Watergate Insider's Book Slams Bush

Former White House advisor John Dean speaks during an interview with the Associated Press in Los Angeles on Friday July 21,2006. In his new book, "Conservatives Without Conscience," Dean looks at Republican-controlled Washington and sees a bullying, manipulative, prejudiced leadership edging the nation toward a dark era.
AP Photo/Nick Ut
John Dean, the White House lawyer who famously helped blow the whistle on the Watergate scandal that drove Richard Nixon from office, says the country has returned to an "imperial presidency" that is putting the United States and the world at risk.

In his new book, "Conservatives Without Conscience," Dean looks at Republican-controlled Washington and sees a bullying, manipulative, prejudiced leadership edging the nation toward a dark era.

"Are we on the road to fascism?" he writes. "Clearly, we are not on that road yet. But it would not take much more misguided authoritarian leadership, or thoughtless following of such leaders, to find ourselves there.

"I am not sure which is more frightening," he adds, "another major terror attack or the response of authoritarian conservatives to that attack."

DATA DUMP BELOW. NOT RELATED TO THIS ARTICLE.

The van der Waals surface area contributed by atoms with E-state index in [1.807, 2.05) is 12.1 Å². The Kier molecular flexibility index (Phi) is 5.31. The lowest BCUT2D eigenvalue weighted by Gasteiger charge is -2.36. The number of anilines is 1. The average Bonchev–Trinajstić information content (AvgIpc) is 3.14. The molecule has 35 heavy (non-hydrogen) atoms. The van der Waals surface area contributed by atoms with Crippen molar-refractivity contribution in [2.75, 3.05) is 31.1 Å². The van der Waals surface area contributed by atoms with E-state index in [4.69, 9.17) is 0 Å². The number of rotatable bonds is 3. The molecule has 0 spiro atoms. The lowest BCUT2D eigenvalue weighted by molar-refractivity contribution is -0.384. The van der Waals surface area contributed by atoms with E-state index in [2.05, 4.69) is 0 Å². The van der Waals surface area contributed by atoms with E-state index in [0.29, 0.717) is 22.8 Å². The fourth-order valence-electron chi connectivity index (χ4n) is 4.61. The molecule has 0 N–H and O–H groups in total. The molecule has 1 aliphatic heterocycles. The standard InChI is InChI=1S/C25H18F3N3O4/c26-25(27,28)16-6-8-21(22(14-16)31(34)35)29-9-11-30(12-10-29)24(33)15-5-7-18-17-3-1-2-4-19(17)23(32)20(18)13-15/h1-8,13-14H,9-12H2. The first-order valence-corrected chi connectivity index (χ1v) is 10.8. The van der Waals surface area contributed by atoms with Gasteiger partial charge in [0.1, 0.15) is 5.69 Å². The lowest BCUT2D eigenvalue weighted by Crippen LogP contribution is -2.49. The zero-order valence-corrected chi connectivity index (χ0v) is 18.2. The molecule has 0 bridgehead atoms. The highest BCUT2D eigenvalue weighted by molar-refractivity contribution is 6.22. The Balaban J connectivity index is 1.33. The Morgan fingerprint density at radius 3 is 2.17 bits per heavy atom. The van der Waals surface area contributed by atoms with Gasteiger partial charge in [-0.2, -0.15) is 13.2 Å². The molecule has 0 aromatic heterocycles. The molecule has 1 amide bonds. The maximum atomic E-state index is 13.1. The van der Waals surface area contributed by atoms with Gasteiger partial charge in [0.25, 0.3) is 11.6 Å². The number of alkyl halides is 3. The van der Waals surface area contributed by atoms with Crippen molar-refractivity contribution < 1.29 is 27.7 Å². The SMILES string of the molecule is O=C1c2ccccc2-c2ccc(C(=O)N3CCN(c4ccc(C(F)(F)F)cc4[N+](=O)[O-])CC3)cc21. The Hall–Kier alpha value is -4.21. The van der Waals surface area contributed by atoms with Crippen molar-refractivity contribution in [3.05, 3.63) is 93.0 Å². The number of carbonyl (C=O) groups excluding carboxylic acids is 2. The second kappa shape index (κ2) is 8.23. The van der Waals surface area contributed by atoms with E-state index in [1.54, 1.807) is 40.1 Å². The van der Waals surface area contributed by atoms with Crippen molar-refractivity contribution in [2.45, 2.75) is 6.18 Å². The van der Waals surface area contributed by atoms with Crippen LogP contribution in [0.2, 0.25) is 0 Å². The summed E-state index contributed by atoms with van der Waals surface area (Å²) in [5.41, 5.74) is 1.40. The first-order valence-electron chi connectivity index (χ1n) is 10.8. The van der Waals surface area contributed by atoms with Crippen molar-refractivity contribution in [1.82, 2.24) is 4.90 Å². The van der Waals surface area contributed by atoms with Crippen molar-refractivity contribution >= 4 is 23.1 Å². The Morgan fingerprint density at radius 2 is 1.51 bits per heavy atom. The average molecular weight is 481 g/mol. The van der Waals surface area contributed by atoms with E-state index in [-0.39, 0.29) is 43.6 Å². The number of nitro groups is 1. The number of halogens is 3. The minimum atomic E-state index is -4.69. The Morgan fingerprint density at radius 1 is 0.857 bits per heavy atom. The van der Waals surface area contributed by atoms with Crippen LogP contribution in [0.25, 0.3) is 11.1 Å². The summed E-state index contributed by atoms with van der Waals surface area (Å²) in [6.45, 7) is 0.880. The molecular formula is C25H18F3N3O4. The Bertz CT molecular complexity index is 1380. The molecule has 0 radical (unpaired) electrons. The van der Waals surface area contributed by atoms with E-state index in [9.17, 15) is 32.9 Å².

Dean, who served 127 days in prison for his part in the Nixon administration's Watergate cover-up, recently talked to The Associated Press about the ascendancy of the conservative right and the two-fisted style of political leadership he says was central to its rise.

"We have returned to the imperial presidency," the 67-year-old said. "We have an unchecked presidency."

More than three decades ago, Dean was a young White House lawyer when he warned President Richard M. Nixon that the cover-up of a break-in at Democratic national headquarters in Washington's Watergate complex was "a cancer growing on the presidency."

Dean, who later pleaded guilty to obstruction of justice, went on to become the star witness at the congressional Watergate hearings, implicating several high-ranking administration officials.

His book is anchored to a discussion of authoritarianism, a school of thought that, in the simplest terms, tries to explain why some people lead and others follow. The classic authoritarian personality — mostly found in men — thirsts for power, is exploitive, cheats to win, opposes equality, intimidates and is mean-spirited.